Ray & Melba Wyche............... Whiteville Richard & Betty Wynne...............Raleigh

Dina & Roger Sit...................Chapel Hill Michael Sizemore.............Fuquay Varina

Doug & Candace Murray ....................................... Black Mountain

Henry Skinner...............................Wilson

Jane & Jerry Myers................. Albemarle

Charlotte & Roy Smith... Winston-Salem

Blanche Wall & William A. Brown

Clyde & Laura Smith...................Raleigh

Hannah & Frank D. Hills

Doris Stocks............................High Point

Lynn Camp Odom

Marshall & Kay Neathery........ Rolesville Rebecca New...................... Hillsborough Alvin Newsome.............. Winston-Salem Ed & Phyllis Parkerson..........Greensboro Suzii Paynter........................ Decatur, GA Ray Pegram................................ Spindale

Amanda Smith............................ Lowgap

NC Baptist Foundation Endowment Fund

Christine Smith...........................Zebulon

Mary W. Brown

Sandy & Stephen Smith........ Wilmington

H. Manly Hocutt

Mary Lois & Chuck Strickland....Dobson

Elizabeth Simmons

Robert Stump...........................Lexington

September/October 2018

The Gathering • 9


CBFNC Honorary and Memorial Gifts Collegiate Ministry: Facebook fundraisers in honor of the birthdays of Lawrence Powers and Kevin Moore

CBFNC Financial Report June 2018 Contributions Undesignated: $82,965 Designated: $153,670 July 2018 Contributions Undesignated: $124,394 Designated: $170,839 April 2018 - March 2019 Monthly Undesignated Goal: $104,922

Check out our blog! cbfnc.wordpress.com

To contribute, e-mail acook@cbfnc.org.

Donate to CBFNC today! www.cbfnc.org/give

Ministers on the Move Our encouragement and support go to the following ministers who have recently moved:

Coordinators’ Visits June 2018 - July 2018

John Callaway to First, High Point as Minister of Students and Media

First, Elkin

Katie Callaway to First, High Point as Minister of Spiritual Formation

Nobles Chapel, Sims

Scott Hovey to St. John’s, Raleigh as Pastor

First, Rockingham

Aileen Lawrimore to Ecclesia, Asheville as Pastor

First, Greensboro

Steve Le Roux to Rose Hill Baptist as Pastor Stella Perrin to Emerald Isle Baptist as Associate Pastor for Families

First, Bladenboro First, Kannapolis Mars Hill, Mars Hill

Dan Redding to First, Taylorsville as Pastor

Mosaic, Clayton

Mark Reese to First, Elkin as Pastor

Oakmont, Greenville

Mark White to Forest Hills, Raleigh as Pastor

Providence, Charlotte

When you make a move or know of someone who has changed places of ministry, let us know by e-mailing us at cbfnc@cbfnc.org. For assistance to search committees and ministers seeking vocational discernment, visit the Career and Calling page on our website at www.cbfnc.org or call (336) 759-3456 or (888) 822-1944.

10 • The Gathering

September/October 2018

CBF Global General Assembly, Dallas CBF Student.Church Orientation CBFNC ministry coordinators are available to visit your church to speak, preach, teach, consult, lead, and minister. Contact the CBFNC office for more information.


catch and release

by Wanda Kidd, CBFNC Collegiate Engagement Coordinator

A young friend of mine has been telling me about her new passion for fly fishing. She lamented that it is complicated to get the wrist action technique accurate. It takes years of practice to appreciate all of the idiosyncrasies of the seasoned fly fisherperson. It also takes a willingness to be uncomfortable in the process. I said why do you do it, thinking that at least she would have a good fish fry for her efforts, but no, she said they “catch and release.” They just fish for fun. I thought about that phrase, catch and release, and how it relates to our mission to and with college students and young adults. It doesn’t look like fun for everyone. The students are not often interested in things that we think are really important. They want to do things we do not understand, i.e. video games and texting with people while we are sitting beside them. I am not crazy about their music, but then they are usually listening to it on their headphones and do not even respond when spoken to.  It feels like all I do with students is catch and release. They come and occasionally swim in our ponds for a little while and sometimes they allow themselves to be hooked for a moment, wiggling and uncomfortable most of the time. They do not contribute to the coffers and they seldom express a desire to want to be part of what we are doing in the church. So why do we bother?  I do not know about you, but I do it because we both need the challenge—both the student and me. We need to hear what the other has to say and to realize how we came to those understandings. Our isolation from each other causes misconceptions and assumptions that we state as truths without talking to each other. There are strongly held beliefs by young people that I do not understand, but I stay in relationship with them so I can ask sincere questions and seek answers. If I want them to see another perspective, I must stay in the conversation and so must other adults. One of the things that is missing in young adult’s lives is the opportunity to hear other people’s thoughts in relationship. They listen to a multitude of podcasts. They listen to their peers and they listen to their nuclear family (often by osmosis), but how often do they have the opportunity to hear lifeenriched perspectives from someone who just wants to talk to them? The challenge in relating to young adults is not only to be comfortable with the concept of catch and release but to allow young adults to be released from what they believe they know and caught in a pool of life where they can hear new thoughts. That is where the church can open their doors and welcome the young adult who is looking for someone to hear them and respond to them with wisdom and hope— someone who is not genetically connected to them.  Statistics show that 50-to 70-year-old women are some of the loneliest people in our culture. Their friends were dictated by the parents of their children’s friends and those they worked with. The definer of this generation is loneliness, so it seems to me that there is a great opportunity for the church to reach out to both groups and build a bridge. The older group has skills they can share and the younger group needs instruction. There is a great deal of opportunity for life conversations during that type of shared time and space. When families release their children—and that is an important part of parenting—the church has an opportunity to catch them, care for them, encourage them, and listen to them.  Why do I still do this? Because I have been downstream and those who have been released are thriving and caring and teaching others. Whether we are catching and releasing or catching those who have been released for a season, God is present in all of our stories and is calling us to share, pray, and love the lonely among us.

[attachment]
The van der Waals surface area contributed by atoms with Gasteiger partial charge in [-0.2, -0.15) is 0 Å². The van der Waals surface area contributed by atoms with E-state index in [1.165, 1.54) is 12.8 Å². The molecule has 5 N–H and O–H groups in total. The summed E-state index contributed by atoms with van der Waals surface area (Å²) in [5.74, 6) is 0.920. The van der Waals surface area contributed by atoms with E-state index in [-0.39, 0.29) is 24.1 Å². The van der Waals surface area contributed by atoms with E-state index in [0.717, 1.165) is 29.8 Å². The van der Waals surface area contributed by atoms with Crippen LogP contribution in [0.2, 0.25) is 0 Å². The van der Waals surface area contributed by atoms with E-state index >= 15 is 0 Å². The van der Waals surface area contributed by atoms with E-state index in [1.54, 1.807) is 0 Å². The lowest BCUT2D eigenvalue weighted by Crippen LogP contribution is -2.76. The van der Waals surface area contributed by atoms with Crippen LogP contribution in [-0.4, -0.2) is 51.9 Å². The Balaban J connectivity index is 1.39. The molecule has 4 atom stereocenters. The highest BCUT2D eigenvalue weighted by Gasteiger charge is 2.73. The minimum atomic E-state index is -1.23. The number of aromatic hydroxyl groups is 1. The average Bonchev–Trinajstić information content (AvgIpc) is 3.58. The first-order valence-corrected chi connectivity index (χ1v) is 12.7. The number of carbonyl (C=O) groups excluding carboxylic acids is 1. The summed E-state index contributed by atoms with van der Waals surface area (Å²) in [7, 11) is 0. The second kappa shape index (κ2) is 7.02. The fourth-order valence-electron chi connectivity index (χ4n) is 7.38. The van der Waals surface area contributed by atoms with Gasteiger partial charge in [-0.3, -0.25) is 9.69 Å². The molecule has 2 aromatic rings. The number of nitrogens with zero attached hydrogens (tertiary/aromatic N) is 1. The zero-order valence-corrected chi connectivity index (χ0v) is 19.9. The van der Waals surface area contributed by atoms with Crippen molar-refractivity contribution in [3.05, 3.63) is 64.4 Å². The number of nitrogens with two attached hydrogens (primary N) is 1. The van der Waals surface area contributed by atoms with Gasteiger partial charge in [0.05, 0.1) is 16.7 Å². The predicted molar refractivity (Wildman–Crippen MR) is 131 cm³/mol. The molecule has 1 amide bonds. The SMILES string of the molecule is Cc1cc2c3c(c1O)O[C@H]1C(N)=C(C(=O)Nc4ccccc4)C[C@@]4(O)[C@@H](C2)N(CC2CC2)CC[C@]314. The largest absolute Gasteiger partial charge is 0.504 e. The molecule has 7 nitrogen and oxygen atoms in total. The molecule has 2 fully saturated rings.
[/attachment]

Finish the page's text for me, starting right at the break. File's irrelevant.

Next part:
September/October 2018

The Gathering • 11


Cooperative Baptist Fellowship of North Carolina Bringing Baptists of North Carolina Together for Christ-Centered Ministry 2640 Reynolda Road Winston-Salem, NC 27106

888-822-1944 www.cbfnc.org

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Upcoming Events Elevating Preaching September 17, 2018 Wake Forest School of Divinity, Winston-Salem

RE (Reimagining Evangelism) November 4, 2018 Asheville, NC - Hominy Baptist Church

Mid-Winter Young Adult Retreat Feburary 15-17, 2019 Camp Thunderbird, Lake Wylie, SC

Where is Church Going From Here? September 22, 2018 Oakmont, Greenville

Growing Young Regional Workshop November 10, 2018 First, Black Mountain

Children’s Choir Festival February 23, 2019 Myers Park UMC, Charlotte

RE (Reimagining Evangelism) September 30, 2018 Raleigh, NC - Trinity Baptist Church

Children’s Mission Days November 17, 2018 Conetoe Family Life Training Center, Tarboro Providence Baptist Church, Charlotte

Youth Choir Festival March 8-10, 2019 Providence Baptist Church, Charlotte

Growing Young Regional Workshop October 20, 2018 First, Lumberton Children’s Mission Days October 27, 2018 Conetoe Family Life Training Center, Tarboro Mars Hill Baptist Church, Mars Hill 501 Foundations of Christian Coaching Day 1: November 2, 2018 Day 2: November 3, 2018

Youth Ski Retreat January 25-27, 2019 Winterplace, WV NC Growing Young Cohort Summit 1: January 31-February 1, 2019 Trinity, Raleigh Summit 2: September 5-6, 2019 Trinity, Raleigh

Profile for Cooperative Baptist Fellowship of North Carolina

The Gathering CBFNC Newsletter - Oct/Nov 2018  

September/October 2018 issue of The Gathering from the Cooperative Baptist Fellowship of North Carolina

The Gathering CBFNC Newsletter - Oct/Nov 2018  

September/October 2018 issue of The Gathering from the Cooperative Baptist Fellowship of North Carolina

Profile for cbfnc